What is Diabetic Neuropathy?
Diabetic neuropathy affects approximately 50% of individuals with diabetes. It develops from long-term elevated blood glucose levels that gradually cause nerve damage. Managing type 1 or type 2 diabetes with proper medical care, blood sugar monitoring, and a healthy lifestyle is critical in preventing or slowing the progression of diabetic neuropathy.
Diabetic neuropathy is categorized into four main types: peripheral, autonomic, proximal and focal. A person can have one or multiple types of diabetic neuropathy.
Symptoms of diabetic neuropathy range from numbness and pain in the feet or legs to issues with the digestive system, blood vessels, heart, or urinary tract. Symptoms typically develop gradually and range from mild to debilitating. Although symptoms vary depending on the type of diabetic neuropathy and the affected area, common symptoms include the following:
- Numbness or pain in the hands, feet or legs
- Burning sensations in the feet, especially at night
- Loss of sense of touch or sensitivity to touch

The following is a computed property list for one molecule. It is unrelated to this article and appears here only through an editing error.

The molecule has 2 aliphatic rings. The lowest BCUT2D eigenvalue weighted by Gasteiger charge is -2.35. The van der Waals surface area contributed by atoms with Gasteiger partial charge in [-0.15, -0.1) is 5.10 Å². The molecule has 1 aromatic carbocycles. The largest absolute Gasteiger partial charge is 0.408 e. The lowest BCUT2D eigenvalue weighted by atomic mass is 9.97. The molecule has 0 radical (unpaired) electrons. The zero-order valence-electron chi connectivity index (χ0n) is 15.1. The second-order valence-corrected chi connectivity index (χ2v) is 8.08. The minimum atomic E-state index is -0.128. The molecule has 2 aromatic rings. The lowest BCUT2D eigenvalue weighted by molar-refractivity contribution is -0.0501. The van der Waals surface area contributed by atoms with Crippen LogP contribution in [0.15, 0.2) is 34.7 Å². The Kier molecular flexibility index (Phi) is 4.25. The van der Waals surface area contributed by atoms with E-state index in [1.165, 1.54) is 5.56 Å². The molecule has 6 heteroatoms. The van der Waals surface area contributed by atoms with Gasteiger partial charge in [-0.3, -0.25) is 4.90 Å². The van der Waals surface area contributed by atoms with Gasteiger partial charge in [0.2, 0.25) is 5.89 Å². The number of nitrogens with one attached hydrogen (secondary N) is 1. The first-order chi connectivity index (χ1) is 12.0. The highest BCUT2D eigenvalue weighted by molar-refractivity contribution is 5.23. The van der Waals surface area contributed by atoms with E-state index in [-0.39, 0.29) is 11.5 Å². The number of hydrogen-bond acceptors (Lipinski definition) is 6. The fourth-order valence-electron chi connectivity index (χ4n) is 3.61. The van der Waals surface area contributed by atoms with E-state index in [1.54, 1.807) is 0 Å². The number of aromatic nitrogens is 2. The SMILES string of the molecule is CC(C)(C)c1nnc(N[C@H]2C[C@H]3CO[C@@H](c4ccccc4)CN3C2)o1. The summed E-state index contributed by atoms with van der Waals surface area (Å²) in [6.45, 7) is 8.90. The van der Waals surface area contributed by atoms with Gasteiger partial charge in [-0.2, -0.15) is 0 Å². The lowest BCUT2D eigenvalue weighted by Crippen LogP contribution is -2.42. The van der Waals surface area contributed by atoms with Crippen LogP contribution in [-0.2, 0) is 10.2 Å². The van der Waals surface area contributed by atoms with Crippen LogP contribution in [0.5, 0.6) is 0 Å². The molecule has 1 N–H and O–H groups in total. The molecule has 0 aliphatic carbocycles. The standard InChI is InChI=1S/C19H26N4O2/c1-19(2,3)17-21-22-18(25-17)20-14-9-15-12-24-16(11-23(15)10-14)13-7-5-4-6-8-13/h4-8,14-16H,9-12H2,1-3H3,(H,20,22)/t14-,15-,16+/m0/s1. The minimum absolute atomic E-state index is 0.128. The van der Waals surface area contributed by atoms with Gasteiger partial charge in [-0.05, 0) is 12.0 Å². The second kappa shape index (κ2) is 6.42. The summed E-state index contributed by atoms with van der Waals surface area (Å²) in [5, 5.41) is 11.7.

- Coordination problems when walking
- Muscle weakness
- Dizziness upon standing
- Decreased or increased sweating
- Digestion issues, such as nausea, indigestion, bloating, vomiting, diarrhea or constipation
- Incomplete emptying of the bladder
- Sexual issues, such as vaginal dryness or erectile dysfunction
- Vision issues or double vision
- Increased heart rate
- Inability to sense low blood sugar
Diabetic neuropathy is most commonly caused from long-term uncontrolled high blood glucose levels. High blood sugar levels weaken the walls of capillaries (small blood vessels) that supply nutrients and oxygen to the nerves. This reduces the amount of oxygen and nutrients delivered to the nerves, which causes nerve damage. Certain medications used to treat diabetes can also cause a decrease in vitamin B-12 levels in the body, which can lead to neuropathy.
Anyone with diabetes can develop diabetic neuropathy. However, certain factors increase the likelihood of developing the condition. These factors include, but are not limited to, the following:
- Uncontrolled blood sugar increases the risk of various complications of diabetes, especially nerve damage linked to neuropathy.
- A history of diabetes increases the risk of developing diabetic neuropathy. Also, as the time an individual has diabetes progresses, the more likely it is that diabetic neuropathy will develop.
- Kidney disease or damage sends toxins into the blood, which can lead to nerve damage. Because diabetes can damage the kidneys, the risk of diabetic neuropathy increases.
- Being overweight with a body mass index of 25 or greater increases the risk of developing diabetic neuropathy.
- Smoking causes hardening and narrowing of the arteries, which reduces blood flow to the feet and legs. This damages the peripheral nerves and causes issues with wound healing.